Long security wait times continue to plague the Grande Prairie Airport. Commission CEO Brian Grant says the situation hasn’t improved since the airport switched over to its winter flight schedule at the end of October.
“We have a peak in the morning and a peak in the afternoon where we’re seeing security lineup times of about 50 to 60 minutes at the top end. It’s pretty frustrating and people are getting really quite tired of the long lineups that they have to go through to use their community airport.”
The delays seem to be longest between 7 and 8:30 a.m. for flights between 8 and 10 a.m. and between 5 and 7:30 p.m. for flights after 6 p.m. They could also get worse when the summer schedule is in effect starting in May.
Grant has partly blamed the issue on the Canadian Air Transport Security Authority for not having enough employees in place to handle security screenings during busy periods. Traffic also increased 9.5 per cent from February 2017 to February 2018.
“We have been in discussions with CATSA and the indications we get back is that the funding is the issue and that the funding comes from the federal government,” he says. “We were hopeful that maybe the federal government’s latest budget would address some of the shortfalls and the pressure points, but it hasn’t.”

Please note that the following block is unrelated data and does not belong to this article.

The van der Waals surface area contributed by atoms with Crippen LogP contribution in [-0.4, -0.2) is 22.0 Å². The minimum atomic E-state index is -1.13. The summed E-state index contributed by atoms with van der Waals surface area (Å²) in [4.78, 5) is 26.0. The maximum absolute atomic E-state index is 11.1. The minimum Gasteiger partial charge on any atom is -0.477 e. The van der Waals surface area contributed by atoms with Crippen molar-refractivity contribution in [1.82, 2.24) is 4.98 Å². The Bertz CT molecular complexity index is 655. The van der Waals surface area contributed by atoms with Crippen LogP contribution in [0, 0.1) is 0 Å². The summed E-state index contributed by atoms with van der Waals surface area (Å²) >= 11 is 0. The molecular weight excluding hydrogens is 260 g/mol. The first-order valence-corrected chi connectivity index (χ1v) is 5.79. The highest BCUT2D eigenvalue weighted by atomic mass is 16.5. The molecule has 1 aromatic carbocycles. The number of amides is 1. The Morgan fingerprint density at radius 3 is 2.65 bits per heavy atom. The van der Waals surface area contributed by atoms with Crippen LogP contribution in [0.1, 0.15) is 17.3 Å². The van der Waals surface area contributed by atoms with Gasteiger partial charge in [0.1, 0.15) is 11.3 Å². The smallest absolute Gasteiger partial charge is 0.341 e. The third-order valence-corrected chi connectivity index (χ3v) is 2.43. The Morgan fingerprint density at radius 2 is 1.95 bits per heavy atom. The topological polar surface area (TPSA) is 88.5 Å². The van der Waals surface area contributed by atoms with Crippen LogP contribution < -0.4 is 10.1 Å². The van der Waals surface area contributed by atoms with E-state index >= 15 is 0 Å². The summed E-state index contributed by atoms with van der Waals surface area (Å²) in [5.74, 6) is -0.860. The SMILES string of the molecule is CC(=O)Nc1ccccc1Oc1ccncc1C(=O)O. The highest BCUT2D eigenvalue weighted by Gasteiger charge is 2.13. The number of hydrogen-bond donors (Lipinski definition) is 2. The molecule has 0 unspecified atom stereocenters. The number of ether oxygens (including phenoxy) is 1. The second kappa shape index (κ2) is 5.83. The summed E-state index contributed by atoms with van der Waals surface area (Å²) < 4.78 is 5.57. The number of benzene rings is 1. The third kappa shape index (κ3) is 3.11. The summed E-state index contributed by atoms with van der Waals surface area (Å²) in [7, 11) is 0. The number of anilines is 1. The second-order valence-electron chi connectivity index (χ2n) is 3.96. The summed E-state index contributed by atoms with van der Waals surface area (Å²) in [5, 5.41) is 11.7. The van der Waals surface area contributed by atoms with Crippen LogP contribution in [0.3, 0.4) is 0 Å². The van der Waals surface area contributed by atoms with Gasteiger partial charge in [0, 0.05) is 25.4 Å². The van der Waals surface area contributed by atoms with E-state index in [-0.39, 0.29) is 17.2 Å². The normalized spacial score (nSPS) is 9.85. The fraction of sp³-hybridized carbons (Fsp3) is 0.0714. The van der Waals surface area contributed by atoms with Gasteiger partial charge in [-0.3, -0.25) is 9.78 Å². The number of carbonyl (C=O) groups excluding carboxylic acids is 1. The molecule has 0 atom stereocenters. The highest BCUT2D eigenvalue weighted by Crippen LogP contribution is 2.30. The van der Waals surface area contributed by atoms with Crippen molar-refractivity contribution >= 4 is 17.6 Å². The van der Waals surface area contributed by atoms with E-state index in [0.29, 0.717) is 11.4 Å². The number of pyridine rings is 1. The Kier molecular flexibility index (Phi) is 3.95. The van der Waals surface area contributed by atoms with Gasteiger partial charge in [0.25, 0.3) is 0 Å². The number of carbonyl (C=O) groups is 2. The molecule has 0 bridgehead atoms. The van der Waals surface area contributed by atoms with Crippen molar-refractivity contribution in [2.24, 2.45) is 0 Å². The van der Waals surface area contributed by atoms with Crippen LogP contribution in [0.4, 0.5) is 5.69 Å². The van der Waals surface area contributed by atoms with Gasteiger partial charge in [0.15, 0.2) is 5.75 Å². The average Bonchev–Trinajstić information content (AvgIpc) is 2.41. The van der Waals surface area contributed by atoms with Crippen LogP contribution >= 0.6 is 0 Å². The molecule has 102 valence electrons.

In the meantime, Grant says the Grande Prairie Airport Commission will be lobbying Grande Prairie – Mackenzie MP Chris Warkentin to take the issue to parliament, as well as helping and putting more pressure on CATSA to find the resources needed. It has also teamed up with Air Canada and WestJet to increase lobbying efforts.
“We’re stepping things up considerably just to make sure everybody knows the situation is still very concerning,” Grant explains.
Grant encourages members of the public fed up with the extra long wait times to reach out to CATSA and Warkentin with their concerns. He hopes they’ll also understand that airport staff aren’t necessarily to blame, and be patient with them.
“The airport is an infrastructure provider; we maintain the infrastructure but the service levels for a number of things that a passenger goes through, including the security screening and the airline experience, is not within the airport’s control.”
Passengers are encouraged to show up at least 30 minutes earlier than typically recommended for their flight.